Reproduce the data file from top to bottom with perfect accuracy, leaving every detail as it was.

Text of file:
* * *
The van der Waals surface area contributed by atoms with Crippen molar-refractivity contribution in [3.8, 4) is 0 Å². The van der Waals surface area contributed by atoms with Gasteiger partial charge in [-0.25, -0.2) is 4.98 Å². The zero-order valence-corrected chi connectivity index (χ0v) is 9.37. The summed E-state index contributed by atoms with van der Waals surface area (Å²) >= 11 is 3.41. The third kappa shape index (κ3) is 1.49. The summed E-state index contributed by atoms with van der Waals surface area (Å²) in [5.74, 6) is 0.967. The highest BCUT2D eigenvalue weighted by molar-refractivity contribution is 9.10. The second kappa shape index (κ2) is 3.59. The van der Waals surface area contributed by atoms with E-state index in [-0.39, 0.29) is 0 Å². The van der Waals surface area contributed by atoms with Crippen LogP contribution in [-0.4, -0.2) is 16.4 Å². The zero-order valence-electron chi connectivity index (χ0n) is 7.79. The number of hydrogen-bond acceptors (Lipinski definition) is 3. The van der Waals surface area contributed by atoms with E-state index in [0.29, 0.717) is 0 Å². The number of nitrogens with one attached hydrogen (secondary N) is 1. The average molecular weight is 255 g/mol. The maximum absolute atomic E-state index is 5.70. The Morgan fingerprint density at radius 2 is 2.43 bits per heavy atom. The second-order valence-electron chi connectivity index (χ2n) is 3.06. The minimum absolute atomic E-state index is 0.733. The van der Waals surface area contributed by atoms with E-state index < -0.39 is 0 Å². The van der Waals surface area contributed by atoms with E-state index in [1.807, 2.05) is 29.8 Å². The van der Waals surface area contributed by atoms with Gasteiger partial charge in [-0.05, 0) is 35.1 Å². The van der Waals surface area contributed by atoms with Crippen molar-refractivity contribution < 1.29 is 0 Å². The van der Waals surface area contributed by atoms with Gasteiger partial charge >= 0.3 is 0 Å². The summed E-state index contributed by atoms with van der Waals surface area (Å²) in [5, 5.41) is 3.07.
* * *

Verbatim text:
The van der Waals surface area contributed by atoms with Crippen molar-refractivity contribution in [3.8, 4) is 0 Å². The van der Waals surface area contributed by atoms with Gasteiger partial charge in [-0.25, -0.2) is 4.98 Å². The zero-order valence-corrected chi connectivity index (χ0v) is 9.37. The summed E-state index contributed by atoms with van der Waals surface area (Å²) >= 11 is 3.41. The third kappa shape index (κ3) is 1.49. The summed E-state index contributed by atoms with van der Waals surface area (Å²) in [5.74, 6) is 0.967. The highest BCUT2D eigenvalue weighted by molar-refractivity contribution is 9.10. The second kappa shape index (κ2) is 3.59. The van der Waals surface area contributed by atoms with E-state index in [-0.39, 0.29) is 0 Å². The van der Waals surface area contributed by atoms with Crippen LogP contribution in [-0.4, -0.2) is 16.4 Å². The zero-order valence-electron chi connectivity index (χ0n) is 7.79. The number of hydrogen-bond acceptors (Lipinski definition) is 3. The van der Waals surface area contributed by atoms with E-state index in [0.29, 0.717) is 0 Å². The number of nitrogens with one attached hydrogen (secondary N) is 1. The average molecular weight is 255 g/mol. The maximum absolute atomic E-state index is 5.70. The Morgan fingerprint density at radius 2 is 2.43 bits per heavy atom. The second-order valence-electron chi connectivity index (χ2n) is 3.06. The minimum absolute atomic E-state index is 0.733. The van der Waals surface area contributed by atoms with E-state index < -0.39 is 0 Å². The van der Waals surface area contributed by atoms with E-state index in [1.807, 2.05) is 29.8 Å². The van der Waals surface area contributed by atoms with Gasteiger partial charge in [-0.05, 0) is 35.1 Å². The van der Waals surface area contributed by atoms with Crippen molar-refractivity contribution < 1.29 is 0 Å². The van der Waals surface area contributed by atoms with Gasteiger partial charge >= 0.3 is 0 Å². The summed E-state index contributed by atoms with van der Waals surface area (Å²) in [5, 5.41) is 3.07.